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SOAPBOXING CLEVER: Simon Wroe talks up the history of Speakers' Corner

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Orators at Speakers’ Corner in 1968  photos: Chris Kennett

Orators at Speakers’ Corner in 1968 photos: Chris Kennett

Published: 29 November, 2012
by SIMON WROE

EVERY Sunday for almost 150 years people have been congregating at the north-east corner of Hyde Park to express their opinions, proclaim the one true God, and rail generally at the injustices of the world.

Speakers’ Corner is sometimes unfairly dismissed as a haunt for the lunatic fringe and nothing more. But historically it has always been a bedrock for free speech and a voice for the voiceless, whether they are suffragettes, immigrants or political dissidents.

Now two oral historians, Laura Mitchison and Rosa Vilbr, are creating the first public archive devoted to Speakers’ Corner, and they are calling on people to help. Their cooperative, On The Record, launches the Sounds From the Park project with the Bishopsgate Institute in December.

“If you’re an orator or a heckler, if you have any memories of the place or you just went there to observe, we want to hear your memories and reminiscences,” says Ms Mitchison.

“Speakers’ Corner is a totally unique filter on 20th-century history. Every political movement you can think of has been there, all sorts of social and communist movements through the 1940s and 50s, also Black Power movements, women’s lib and all the anti-colonial movements... People would come here to argue for the freedom of their country from British shackles.”

Unlike London’s Royal Parks, Hyde Park was created as a space for “commoners”. The roots of Speakers’ Corner go back to the mid-1800s, when it became a focal point for workers’ protests. The Parks Regulation Act of 1872 permitted public meetings there and established a “right to speak”.
In a pre-internet age, says Ms Mitchison, it was the place to pick up news and exchange ideas with people who didn’t have a public position or a place in the media.

“People were getting something authentic, something unfiltered and real,” she explains. “They weren’t just a face on the television, they had to account for what they said or they could get a punch on the nose.”

It remains one of the few places in the city “where strangers of completely different political or religious stripes meet”.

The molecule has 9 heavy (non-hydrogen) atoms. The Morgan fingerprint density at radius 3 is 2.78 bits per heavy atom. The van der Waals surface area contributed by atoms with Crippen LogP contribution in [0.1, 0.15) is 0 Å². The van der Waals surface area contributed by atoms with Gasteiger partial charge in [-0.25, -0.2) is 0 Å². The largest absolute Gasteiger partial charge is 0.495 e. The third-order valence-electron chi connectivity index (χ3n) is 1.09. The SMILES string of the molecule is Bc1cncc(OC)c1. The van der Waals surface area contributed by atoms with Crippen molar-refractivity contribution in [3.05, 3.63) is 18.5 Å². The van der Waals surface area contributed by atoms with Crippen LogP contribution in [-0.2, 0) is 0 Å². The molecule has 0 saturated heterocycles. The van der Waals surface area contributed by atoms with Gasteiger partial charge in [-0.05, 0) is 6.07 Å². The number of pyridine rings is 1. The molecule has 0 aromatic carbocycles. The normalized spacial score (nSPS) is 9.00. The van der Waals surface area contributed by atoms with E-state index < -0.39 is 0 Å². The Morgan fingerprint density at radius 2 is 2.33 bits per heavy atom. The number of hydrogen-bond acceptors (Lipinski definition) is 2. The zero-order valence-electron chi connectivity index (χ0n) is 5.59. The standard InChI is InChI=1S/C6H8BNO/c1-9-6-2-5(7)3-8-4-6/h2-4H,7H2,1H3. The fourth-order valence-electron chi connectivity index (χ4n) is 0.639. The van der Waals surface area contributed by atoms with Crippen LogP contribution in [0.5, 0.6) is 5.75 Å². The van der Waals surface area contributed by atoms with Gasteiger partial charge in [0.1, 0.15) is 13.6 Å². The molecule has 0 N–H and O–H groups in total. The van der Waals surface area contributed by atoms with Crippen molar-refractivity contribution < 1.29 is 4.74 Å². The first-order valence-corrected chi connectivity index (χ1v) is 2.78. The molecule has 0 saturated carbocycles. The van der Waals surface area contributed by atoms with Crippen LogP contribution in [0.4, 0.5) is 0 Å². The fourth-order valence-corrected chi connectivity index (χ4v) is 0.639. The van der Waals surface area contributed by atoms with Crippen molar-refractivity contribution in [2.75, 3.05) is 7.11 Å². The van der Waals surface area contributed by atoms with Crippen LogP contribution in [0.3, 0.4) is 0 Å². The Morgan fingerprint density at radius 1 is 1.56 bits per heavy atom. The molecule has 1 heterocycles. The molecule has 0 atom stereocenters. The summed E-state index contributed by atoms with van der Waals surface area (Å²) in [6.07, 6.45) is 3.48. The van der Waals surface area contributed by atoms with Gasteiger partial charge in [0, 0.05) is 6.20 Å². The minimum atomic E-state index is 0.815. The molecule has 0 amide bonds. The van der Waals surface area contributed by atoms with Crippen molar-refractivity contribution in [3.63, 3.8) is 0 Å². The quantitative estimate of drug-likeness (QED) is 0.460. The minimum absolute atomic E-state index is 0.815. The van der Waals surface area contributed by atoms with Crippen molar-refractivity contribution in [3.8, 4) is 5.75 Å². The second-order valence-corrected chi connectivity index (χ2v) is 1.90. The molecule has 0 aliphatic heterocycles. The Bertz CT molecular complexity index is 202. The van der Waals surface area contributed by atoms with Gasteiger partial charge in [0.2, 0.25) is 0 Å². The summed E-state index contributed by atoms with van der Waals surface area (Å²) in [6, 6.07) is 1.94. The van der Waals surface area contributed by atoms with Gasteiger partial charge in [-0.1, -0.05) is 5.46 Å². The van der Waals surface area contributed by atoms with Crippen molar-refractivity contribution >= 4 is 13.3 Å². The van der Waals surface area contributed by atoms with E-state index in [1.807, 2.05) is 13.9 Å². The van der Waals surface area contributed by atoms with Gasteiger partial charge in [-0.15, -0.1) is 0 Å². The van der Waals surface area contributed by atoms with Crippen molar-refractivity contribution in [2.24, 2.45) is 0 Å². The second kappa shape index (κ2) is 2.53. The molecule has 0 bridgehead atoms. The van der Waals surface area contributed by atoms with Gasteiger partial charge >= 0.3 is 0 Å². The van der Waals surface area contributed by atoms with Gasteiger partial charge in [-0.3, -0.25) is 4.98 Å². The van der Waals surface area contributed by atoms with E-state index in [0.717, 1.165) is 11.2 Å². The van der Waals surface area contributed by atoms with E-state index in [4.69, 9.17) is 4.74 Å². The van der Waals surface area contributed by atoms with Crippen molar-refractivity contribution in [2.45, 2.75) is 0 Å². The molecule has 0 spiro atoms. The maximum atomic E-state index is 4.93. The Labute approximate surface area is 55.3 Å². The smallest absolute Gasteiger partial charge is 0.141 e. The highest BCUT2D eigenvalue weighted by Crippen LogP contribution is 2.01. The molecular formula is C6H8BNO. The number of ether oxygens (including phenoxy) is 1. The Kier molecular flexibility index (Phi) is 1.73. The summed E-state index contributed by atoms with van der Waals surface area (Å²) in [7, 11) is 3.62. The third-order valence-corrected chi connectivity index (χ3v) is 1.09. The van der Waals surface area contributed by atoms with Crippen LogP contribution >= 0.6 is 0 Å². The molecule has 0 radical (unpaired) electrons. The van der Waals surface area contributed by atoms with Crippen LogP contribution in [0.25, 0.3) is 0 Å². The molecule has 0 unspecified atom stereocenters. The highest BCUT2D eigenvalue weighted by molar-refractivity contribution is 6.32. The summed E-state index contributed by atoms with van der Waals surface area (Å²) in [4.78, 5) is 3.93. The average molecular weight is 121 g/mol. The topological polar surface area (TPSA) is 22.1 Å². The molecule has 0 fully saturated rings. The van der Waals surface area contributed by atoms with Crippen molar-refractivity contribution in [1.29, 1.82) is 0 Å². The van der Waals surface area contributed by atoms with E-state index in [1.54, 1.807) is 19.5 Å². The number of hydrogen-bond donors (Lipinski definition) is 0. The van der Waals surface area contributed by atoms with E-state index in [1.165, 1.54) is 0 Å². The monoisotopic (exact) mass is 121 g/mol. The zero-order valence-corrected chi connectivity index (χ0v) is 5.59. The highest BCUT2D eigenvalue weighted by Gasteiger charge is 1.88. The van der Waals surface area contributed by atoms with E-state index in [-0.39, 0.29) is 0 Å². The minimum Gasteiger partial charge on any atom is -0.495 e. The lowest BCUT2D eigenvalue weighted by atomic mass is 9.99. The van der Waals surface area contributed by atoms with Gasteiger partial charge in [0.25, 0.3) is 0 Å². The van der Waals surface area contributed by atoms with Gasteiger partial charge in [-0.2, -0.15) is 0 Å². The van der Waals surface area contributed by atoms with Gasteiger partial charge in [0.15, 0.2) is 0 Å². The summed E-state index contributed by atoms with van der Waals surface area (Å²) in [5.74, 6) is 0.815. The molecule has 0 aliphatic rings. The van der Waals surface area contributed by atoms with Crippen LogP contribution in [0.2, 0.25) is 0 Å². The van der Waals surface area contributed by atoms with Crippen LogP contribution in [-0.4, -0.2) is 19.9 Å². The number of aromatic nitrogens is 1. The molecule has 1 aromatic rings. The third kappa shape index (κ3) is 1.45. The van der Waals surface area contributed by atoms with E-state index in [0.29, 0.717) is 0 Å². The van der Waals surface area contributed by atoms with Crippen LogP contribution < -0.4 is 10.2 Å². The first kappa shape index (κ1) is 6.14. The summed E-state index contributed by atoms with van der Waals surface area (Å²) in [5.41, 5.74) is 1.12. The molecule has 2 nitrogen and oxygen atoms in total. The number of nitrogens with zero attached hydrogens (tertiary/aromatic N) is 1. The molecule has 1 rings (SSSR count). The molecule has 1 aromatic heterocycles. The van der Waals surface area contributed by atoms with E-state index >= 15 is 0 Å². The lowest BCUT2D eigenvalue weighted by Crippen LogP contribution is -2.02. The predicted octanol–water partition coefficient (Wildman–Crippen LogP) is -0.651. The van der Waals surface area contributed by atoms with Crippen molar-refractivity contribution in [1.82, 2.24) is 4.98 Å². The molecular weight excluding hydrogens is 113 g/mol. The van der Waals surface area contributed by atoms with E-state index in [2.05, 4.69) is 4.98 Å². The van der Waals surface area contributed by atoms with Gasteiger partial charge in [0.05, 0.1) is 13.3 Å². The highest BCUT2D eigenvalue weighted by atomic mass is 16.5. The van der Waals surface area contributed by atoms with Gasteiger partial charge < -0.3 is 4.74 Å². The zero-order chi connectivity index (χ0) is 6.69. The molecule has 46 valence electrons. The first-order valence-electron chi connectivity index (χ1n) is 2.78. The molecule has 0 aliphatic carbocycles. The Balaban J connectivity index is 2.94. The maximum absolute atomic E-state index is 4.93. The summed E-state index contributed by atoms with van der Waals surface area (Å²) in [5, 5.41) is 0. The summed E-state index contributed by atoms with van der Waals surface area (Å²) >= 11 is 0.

“Those laws of London etiquette don’t seem to apply. It’s a small patch of the country where people are less uptight. At Speakers’ Corner there are different rules,” says Ms Mitchison.

These rules forbid speakers to collect money from speaking or from trading of any sort. Amplifiers are discouraged, though heckling is welcomed. Many orators have people who heckle them specifically. Often they will know their hecklers by name, and even give them their platforms to see if they can do better.

“Generally, it’s incredibly convivial,” says Ms Mitchison. “Occasionally you get extreme nationalist speakers who talk about England for the English, and weirdly enough they’re some of the most popular because they can be heckled by whole groups of people – English, Irish, migrants – who expose how ridicu­lous their arguments are.

“To have it out there and to shout against it and fight it, that’s very cathartic. But it feels sort of good-natured.”

Sounds from the Park will train volunteers in interviewing techniques and teach members of the public about the processes of archiving and historic preservation. Workshops with schools and comm­unity groups will follow next year, before an exhibition at the Bishops­gate Institute in Liverpool Street in October.

Ahead of this, Ms Mitchison wants to remind Londoners of the unique tradition on their doorsteps.

“If you’re interested in public life, of a kind that connects right back to Greek and Roman forums, then Speakers’ Corner is the place,” she says. “There is madness, but if you’re interested in language, in the art of oratory, there’s plenty of that too.”

• On The Record’s first reminiscence session is at the Bishopsgate Institute on December 8, 11am-1pm. For more informa­tion, or to RSVP, visit www.on-the-record.org.uk or call 07583 656 338.

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